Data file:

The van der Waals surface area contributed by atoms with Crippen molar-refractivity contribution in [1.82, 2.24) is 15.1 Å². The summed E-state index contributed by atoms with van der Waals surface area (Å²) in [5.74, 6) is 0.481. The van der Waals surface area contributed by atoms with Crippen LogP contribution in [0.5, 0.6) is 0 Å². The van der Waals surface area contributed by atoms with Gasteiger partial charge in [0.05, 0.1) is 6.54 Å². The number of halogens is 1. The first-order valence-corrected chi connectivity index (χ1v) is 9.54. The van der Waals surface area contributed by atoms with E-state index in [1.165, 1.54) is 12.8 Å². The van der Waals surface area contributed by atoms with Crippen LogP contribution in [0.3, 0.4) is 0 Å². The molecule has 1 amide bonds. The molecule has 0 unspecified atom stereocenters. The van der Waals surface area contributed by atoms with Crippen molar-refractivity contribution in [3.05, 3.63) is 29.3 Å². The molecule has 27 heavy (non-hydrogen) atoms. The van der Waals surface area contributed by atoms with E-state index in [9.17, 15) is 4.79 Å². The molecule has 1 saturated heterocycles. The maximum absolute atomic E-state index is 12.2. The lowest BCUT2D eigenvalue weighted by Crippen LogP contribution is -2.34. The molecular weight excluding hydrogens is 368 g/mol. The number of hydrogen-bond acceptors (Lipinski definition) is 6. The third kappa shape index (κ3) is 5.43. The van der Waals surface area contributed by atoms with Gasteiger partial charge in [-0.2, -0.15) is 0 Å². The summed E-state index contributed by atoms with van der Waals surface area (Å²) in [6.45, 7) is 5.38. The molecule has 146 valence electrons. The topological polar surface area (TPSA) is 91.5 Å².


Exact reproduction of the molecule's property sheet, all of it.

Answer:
The van der Waals surface area contributed by atoms with Crippen molar-refractivity contribution in [1.82, 2.24) is 15.1 Å². The summed E-state index contributed by atoms with van der Waals surface area (Å²) in [5.74, 6) is 0.481. The van der Waals surface area contributed by atoms with Crippen LogP contribution in [0.5, 0.6) is 0 Å². The van der Waals surface area contributed by atoms with Gasteiger partial charge in [0.05, 0.1) is 6.54 Å². The number of halogens is 1. The first-order valence-corrected chi connectivity index (χ1v) is 9.54. The van der Waals surface area contributed by atoms with E-state index in [1.165, 1.54) is 12.8 Å². The van der Waals surface area contributed by atoms with Crippen LogP contribution in [0.3, 0.4) is 0 Å². The molecule has 1 amide bonds. The molecule has 0 unspecified atom stereocenters. The van der Waals surface area contributed by atoms with Crippen molar-refractivity contribution in [3.05, 3.63) is 29.3 Å². The molecule has 27 heavy (non-hydrogen) atoms. The van der Waals surface area contributed by atoms with E-state index in [9.17, 15) is 4.79 Å². The molecule has 1 saturated heterocycles. The maximum absolute atomic E-state index is 12.2. The lowest BCUT2D eigenvalue weighted by Crippen LogP contribution is -2.34. The molecular weight excluding hydrogens is 368 g/mol. The number of hydrogen-bond acceptors (Lipinski definition) is 6. The third kappa shape index (κ3) is 5.43. The van der Waals surface area contributed by atoms with Gasteiger partial charge in [-0.2, -0.15) is 0 Å². The summed E-state index contributed by atoms with van der Waals surface area (Å²) in [6.45, 7) is 5.38. The molecule has 146 valence electrons. The topological polar surface area (TPSA) is 91.5 Å².